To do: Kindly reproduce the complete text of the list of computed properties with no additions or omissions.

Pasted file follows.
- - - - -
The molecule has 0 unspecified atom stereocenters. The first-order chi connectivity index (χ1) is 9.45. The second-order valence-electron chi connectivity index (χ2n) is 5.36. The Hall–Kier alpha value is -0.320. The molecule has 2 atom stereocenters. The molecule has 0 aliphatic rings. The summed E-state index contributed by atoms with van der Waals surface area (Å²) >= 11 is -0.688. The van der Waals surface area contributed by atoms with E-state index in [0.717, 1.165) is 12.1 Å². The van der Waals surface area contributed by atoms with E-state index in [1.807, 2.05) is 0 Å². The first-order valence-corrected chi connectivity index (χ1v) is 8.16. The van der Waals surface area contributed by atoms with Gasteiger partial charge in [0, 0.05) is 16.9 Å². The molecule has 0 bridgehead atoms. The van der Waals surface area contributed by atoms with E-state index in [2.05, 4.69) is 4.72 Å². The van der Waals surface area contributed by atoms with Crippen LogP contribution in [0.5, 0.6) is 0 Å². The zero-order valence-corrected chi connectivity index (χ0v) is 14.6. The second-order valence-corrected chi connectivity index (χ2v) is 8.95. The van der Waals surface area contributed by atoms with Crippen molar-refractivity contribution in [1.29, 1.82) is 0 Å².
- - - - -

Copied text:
The molecule has 0 unspecified atom stereocenters. The first-order chi connectivity index (χ1) is 9.45. The second-order valence-electron chi connectivity index (χ2n) is 5.36. The Hall–Kier alpha value is -0.320. The molecule has 2 atom stereocenters. The molecule has 0 aliphatic rings. The summed E-state index contributed by atoms with van der Waals surface area (Å²) >= 11 is -0.688. The van der Waals surface area contributed by atoms with E-state index in [0.717, 1.165) is 12.1 Å². The van der Waals surface area contributed by atoms with E-state index in [1.807, 2.05) is 0 Å². The first-order valence-corrected chi connectivity index (χ1v) is 8.16. The van der Waals surface area contributed by atoms with Gasteiger partial charge in [0, 0.05) is 16.9 Å². The molecule has 0 bridgehead atoms. The van der Waals surface area contributed by atoms with E-state index in [2.05, 4.69) is 4.72 Å². The van der Waals surface area contributed by atoms with Crippen LogP contribution in [0.5, 0.6) is 0 Å². The zero-order valence-corrected chi connectivity index (χ0v) is 14.6. The second-order valence-corrected chi connectivity index (χ2v) is 8.95. The van der Waals surface area contributed by atoms with Crippen molar-refractivity contribution in [1.29, 1.82) is 0 Å².